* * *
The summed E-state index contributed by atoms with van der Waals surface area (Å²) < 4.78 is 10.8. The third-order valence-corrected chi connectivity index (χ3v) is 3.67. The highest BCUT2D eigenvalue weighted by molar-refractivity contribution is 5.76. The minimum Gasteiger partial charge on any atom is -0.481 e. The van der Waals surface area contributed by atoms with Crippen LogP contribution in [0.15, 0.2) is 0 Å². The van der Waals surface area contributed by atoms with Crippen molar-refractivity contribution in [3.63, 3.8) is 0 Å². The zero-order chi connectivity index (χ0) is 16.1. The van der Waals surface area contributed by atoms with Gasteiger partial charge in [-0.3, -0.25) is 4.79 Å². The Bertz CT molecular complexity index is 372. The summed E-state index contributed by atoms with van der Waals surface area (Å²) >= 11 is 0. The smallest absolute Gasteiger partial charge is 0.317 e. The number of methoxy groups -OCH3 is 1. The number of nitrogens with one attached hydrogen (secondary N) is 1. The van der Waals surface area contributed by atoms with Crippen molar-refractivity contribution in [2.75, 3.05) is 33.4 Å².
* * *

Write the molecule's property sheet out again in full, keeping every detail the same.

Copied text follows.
The summed E-state index contributed by atoms with van der Waals surface area (Å²) < 4.78 is 10.8. The third-order valence-corrected chi connectivity index (χ3v) is 3.67. The highest BCUT2D eigenvalue weighted by molar-refractivity contribution is 5.76. The minimum Gasteiger partial charge on any atom is -0.481 e. The van der Waals surface area contributed by atoms with Crippen LogP contribution in [0.15, 0.2) is 0 Å². The van der Waals surface area contributed by atoms with Crippen molar-refractivity contribution in [3.63, 3.8) is 0 Å². The zero-order chi connectivity index (χ0) is 16.1. The van der Waals surface area contributed by atoms with Gasteiger partial charge in [-0.3, -0.25) is 4.79 Å². The Bertz CT molecular complexity index is 372. The summed E-state index contributed by atoms with van der Waals surface area (Å²) >= 11 is 0. The smallest absolute Gasteiger partial charge is 0.317 e. The number of methoxy groups -OCH3 is 1. The number of nitrogens with one attached hydrogen (secondary N) is 1. The van der Waals surface area contributed by atoms with Crippen molar-refractivity contribution in [2.75, 3.05) is 33.4 Å².